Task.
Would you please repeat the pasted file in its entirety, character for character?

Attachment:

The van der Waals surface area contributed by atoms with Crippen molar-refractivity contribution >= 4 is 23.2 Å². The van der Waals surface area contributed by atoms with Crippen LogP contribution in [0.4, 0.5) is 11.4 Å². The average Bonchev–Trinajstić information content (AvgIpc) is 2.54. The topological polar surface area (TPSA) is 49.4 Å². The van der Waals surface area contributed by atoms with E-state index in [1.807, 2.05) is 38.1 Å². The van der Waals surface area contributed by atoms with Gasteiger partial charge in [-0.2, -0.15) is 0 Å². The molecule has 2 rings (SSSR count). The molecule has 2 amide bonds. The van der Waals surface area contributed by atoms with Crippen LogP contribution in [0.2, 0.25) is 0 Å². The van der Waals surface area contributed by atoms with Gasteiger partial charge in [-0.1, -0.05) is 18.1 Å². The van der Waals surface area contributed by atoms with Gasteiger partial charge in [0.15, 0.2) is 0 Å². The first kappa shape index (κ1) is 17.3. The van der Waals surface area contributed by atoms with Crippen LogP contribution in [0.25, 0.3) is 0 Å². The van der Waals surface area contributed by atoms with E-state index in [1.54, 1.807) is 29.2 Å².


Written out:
The van der Waals surface area contributed by atoms with Crippen molar-refractivity contribution >= 4 is 23.2 Å². The van der Waals surface area contributed by atoms with Crippen LogP contribution in [0.4, 0.5) is 11.4 Å². The average Bonchev–Trinajstić information content (AvgIpc) is 2.54. The topological polar surface area (TPSA) is 49.4 Å². The van der Waals surface area contributed by atoms with E-state index in [1.807, 2.05) is 38.1 Å². The van der Waals surface area contributed by atoms with Gasteiger partial charge in [-0.2, -0.15) is 0 Å². The molecule has 2 rings (SSSR count). The molecule has 2 amide bonds. The van der Waals surface area contributed by atoms with Crippen LogP contribution in [0.2, 0.25) is 0 Å². The van der Waals surface area contributed by atoms with Gasteiger partial charge in [-0.1, -0.05) is 18.1 Å². The van der Waals surface area contributed by atoms with Gasteiger partial charge in [0.15, 0.2) is 0 Å². The first kappa shape index (κ1) is 17.3. The van der Waals surface area contributed by atoms with Crippen LogP contribution in [0.25, 0.3) is 0 Å². The van der Waals surface area contributed by atoms with E-state index in [1.54, 1.807) is 29.2 Å².